Remote electronic oil level gauges are now available which will set off an audible alarm if the oil level in the tank suddenly drops or falls below a quarter full. These gauges can be located in the kitchen or perhaps a utility room to warn of any potential problem. There are several different versions on the market at the moment and cost between 70 and 100. An internet search on ‘heating oil tank alarm’ will give access to a variety of products and suppliers. External PIR alarms are available in both professional and DIY models. These may be positioned to cover the area where your oil tank is sited and alert you to intruders to that area. Be aware that some systems will be affected by small animals, with the neighbours cat or the passing fox being possible culprits. So please ask questions relating to the sensitivity of your intended purchase. Search for ‘external alarms’.

Lights On

Security lights can have a very positive effect and make any property a much harder target for the thief. It’s not always necessary to floodlight the area with high power beams, as a more subtle level of lighting may be all that is needed. Low energy “dusk ‘til dawn” lights positioned close to the tank should, in most cases, provide sufficient light to illuminate any suspicious activity. This type of light can be both effective and inexpensive. High powered lights can be used but care should be taken not to cause any nuisance to neighbours or road users. All such items are available from DIY stores at very reasonable prices.

Defensive Planting

This is nature’s way of helping to reduce crime. Thieves will not wish to force their way through or over a prickly hedge. The smallest trace of blood or shred of ripped clothing could help the police identify the offender. A variety of shrubbery exists that will help to give this type of protection, but remember it will take time to establish and should be considered as a secondary protection. All good garden centres will be happy to advise on the quickest growing and most suitable plants for use in this area.

Protective Surround

Fences and walls can also make life difficult for the thief. A wooden or metal fence, trellis or wall can give significant protection to the tank but it must be remembered that the oil tanker driver will need access to fill the tank! A metal grill or cage with a lockable access point can further improve security and possibly be the highest level of physical protection you can give to your oil tank. Steel cages are available for other purposes but they have yet to be specific to oil tank design, due to the variants in oil tank sizes. To this end you would require to look for a cage that would completely cover your tank. The cage would need to be able to be bolted/concreted into the ground and consist of a lockable door, to enable entry for filling. An internet search on ‘security cages’ gives access to retailers providing lockable cages with roof sections. Whilst a surround cage may give ultimate protection it will be one of the most costly outlays for preventing theft from your tank, but the cost of replacing a full oil tank would still be far greater. Remember to use a ‘close shackle’ padlock to secure your cage access gate.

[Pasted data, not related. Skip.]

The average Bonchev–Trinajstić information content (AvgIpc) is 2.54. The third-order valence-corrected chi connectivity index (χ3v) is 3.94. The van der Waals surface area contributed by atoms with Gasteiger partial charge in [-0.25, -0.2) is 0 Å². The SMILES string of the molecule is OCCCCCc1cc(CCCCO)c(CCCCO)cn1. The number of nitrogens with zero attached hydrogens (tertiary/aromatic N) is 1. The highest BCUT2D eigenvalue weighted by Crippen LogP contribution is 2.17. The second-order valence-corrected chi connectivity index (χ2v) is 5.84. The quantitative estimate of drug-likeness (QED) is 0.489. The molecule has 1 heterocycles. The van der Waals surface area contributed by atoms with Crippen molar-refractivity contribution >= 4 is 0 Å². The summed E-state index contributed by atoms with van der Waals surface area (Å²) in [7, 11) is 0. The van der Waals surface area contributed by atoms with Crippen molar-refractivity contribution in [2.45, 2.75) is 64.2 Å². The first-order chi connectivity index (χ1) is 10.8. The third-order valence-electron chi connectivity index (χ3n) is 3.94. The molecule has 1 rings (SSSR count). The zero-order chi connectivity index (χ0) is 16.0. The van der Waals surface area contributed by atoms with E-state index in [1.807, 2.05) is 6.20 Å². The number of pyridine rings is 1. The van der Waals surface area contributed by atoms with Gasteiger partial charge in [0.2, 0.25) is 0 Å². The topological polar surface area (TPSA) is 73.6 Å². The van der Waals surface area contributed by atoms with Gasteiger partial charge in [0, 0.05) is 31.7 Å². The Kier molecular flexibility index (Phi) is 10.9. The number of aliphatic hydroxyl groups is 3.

Add a wire free beam alarm within the cage, which will activate should access be forced and a would-be thief may be scared off prior to getting to attack your oil tank. By placing this type of alarm within a caged area and correctly positioning the beam it would be possible to prevent false activations normally associated with small animals. Look up wire free external alarms.


The use of CCTV as a crime prevention and a crime detection tool has grown massively in recent years. It could play a part in the protection of oil tanks, but before you spend lots of money on equipment make an assessment of your needs. Ask yourself:

  • What do I hope to achieve by using CCTV?
  • How much am I prepared to spend?
  • Is there a reasonable level of light where the cameras will be operating or do I need to think about using cameras with low light capability? (most thefts take place at night).
  • What am I going to record the captured images on? – digital recording is best
  • How am I going to provide the police with any evidence I may capture?

For those of you thinking along the lines of far greater security there are numerous CCTV options, for which we would suggest obtaining at least 3 quotations from reliable companies.


The objective of making adjustments relating to your heating oil tank is to prevent you from becoming a victim of crime. Whilst all of these measures will require some financial outlay it may be more pertinent to make the necessary changes now rather than take the chance, become a statistic and still have to pay out for more oil, repair / replacement of your tank or in the extreme case, foot the cost of cleaning up your land where oil has been left to drain after thieves drilled a hole into your tank!